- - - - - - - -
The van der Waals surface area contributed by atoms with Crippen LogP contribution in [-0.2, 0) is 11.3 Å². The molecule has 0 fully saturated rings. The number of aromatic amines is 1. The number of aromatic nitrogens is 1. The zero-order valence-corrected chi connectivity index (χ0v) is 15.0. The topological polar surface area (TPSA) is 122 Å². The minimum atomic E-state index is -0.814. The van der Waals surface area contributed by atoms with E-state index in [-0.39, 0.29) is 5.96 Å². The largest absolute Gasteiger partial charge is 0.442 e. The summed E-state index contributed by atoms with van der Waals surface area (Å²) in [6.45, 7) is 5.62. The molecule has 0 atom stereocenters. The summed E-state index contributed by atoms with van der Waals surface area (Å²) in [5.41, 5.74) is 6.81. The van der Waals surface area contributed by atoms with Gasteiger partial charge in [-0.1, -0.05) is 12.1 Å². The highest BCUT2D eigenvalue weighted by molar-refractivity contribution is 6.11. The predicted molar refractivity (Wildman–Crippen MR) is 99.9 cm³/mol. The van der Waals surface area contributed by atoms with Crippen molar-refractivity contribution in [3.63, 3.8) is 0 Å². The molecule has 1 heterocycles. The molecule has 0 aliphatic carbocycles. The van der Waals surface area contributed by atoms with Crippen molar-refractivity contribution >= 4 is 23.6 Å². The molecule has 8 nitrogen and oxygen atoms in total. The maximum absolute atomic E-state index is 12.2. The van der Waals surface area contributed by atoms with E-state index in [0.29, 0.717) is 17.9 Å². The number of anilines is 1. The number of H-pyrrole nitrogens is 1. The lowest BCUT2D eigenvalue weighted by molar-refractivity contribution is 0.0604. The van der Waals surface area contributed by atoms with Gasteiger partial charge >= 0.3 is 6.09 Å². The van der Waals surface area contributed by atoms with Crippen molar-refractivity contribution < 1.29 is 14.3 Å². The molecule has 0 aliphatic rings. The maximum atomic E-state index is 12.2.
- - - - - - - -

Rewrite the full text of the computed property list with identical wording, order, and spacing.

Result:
The van der Waals surface area contributed by atoms with Crippen LogP contribution in [-0.2, 0) is 11.3 Å². The molecule has 0 fully saturated rings. The number of aromatic amines is 1. The number of aromatic nitrogens is 1. The zero-order valence-corrected chi connectivity index (χ0v) is 15.0. The topological polar surface area (TPSA) is 122 Å². The minimum atomic E-state index is -0.814. The van der Waals surface area contributed by atoms with E-state index in [-0.39, 0.29) is 5.96 Å². The largest absolute Gasteiger partial charge is 0.442 e. The summed E-state index contributed by atoms with van der Waals surface area (Å²) in [6.45, 7) is 5.62. The molecule has 0 atom stereocenters. The summed E-state index contributed by atoms with van der Waals surface area (Å²) in [5.41, 5.74) is 6.81. The van der Waals surface area contributed by atoms with Gasteiger partial charge in [-0.1, -0.05) is 12.1 Å². The highest BCUT2D eigenvalue weighted by molar-refractivity contribution is 6.11. The predicted molar refractivity (Wildman–Crippen MR) is 99.9 cm³/mol. The van der Waals surface area contributed by atoms with Crippen molar-refractivity contribution in [3.63, 3.8) is 0 Å². The molecule has 1 heterocycles. The molecule has 0 aliphatic carbocycles. The van der Waals surface area contributed by atoms with Crippen molar-refractivity contribution >= 4 is 23.6 Å². The molecule has 8 nitrogen and oxygen atoms in total. The maximum absolute atomic E-state index is 12.2. The van der Waals surface area contributed by atoms with E-state index in [0.29, 0.717) is 17.9 Å². The number of anilines is 1. The number of H-pyrrole nitrogens is 1. The lowest BCUT2D eigenvalue weighted by molar-refractivity contribution is 0.0604. The van der Waals surface area contributed by atoms with Gasteiger partial charge >= 0.3 is 6.09 Å². The van der Waals surface area contributed by atoms with Crippen molar-refractivity contribution < 1.29 is 14.3 Å². The molecule has 0 aliphatic rings. The maximum atomic E-state index is 12.2.